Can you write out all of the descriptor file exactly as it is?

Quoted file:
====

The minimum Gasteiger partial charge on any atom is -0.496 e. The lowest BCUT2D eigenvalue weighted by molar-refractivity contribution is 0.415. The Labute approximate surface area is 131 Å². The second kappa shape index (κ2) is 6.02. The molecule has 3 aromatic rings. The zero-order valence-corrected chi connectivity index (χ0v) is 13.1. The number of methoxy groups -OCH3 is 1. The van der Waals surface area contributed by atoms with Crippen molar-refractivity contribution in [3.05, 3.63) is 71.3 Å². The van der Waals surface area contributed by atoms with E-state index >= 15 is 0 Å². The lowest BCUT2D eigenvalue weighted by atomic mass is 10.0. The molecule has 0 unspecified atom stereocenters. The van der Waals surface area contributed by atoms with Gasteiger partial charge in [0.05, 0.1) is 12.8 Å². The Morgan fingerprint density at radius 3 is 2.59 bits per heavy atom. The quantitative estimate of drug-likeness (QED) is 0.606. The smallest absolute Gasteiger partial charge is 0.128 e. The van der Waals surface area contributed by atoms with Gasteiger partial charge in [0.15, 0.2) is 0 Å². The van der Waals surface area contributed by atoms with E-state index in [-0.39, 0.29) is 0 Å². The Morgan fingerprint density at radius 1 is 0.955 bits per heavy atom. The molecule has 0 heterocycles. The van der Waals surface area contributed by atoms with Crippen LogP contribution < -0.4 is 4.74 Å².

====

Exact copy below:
The minimum Gasteiger partial charge on any atom is -0.496 e. The lowest BCUT2D eigenvalue weighted by molar-refractivity contribution is 0.415. The Labute approximate surface area is 131 Å². The second kappa shape index (κ2) is 6.02. The molecule has 3 aromatic rings. The zero-order valence-corrected chi connectivity index (χ0v) is 13.1. The number of methoxy groups -OCH3 is 1. The van der Waals surface area contributed by atoms with Crippen molar-refractivity contribution in [3.05, 3.63) is 71.3 Å². The van der Waals surface area contributed by atoms with E-state index >= 15 is 0 Å². The lowest BCUT2D eigenvalue weighted by atomic mass is 10.0. The molecule has 0 unspecified atom stereocenters. The van der Waals surface area contributed by atoms with Gasteiger partial charge in [0.05, 0.1) is 12.8 Å². The Morgan fingerprint density at radius 3 is 2.59 bits per heavy atom. The quantitative estimate of drug-likeness (QED) is 0.606. The smallest absolute Gasteiger partial charge is 0.128 e. The van der Waals surface area contributed by atoms with Gasteiger partial charge in [0.15, 0.2) is 0 Å². The van der Waals surface area contributed by atoms with E-state index in [-0.39, 0.29) is 0 Å². The Morgan fingerprint density at radius 1 is 0.955 bits per heavy atom. The molecule has 0 heterocycles. The van der Waals surface area contributed by atoms with Crippen LogP contribution < -0.4 is 4.74 Å².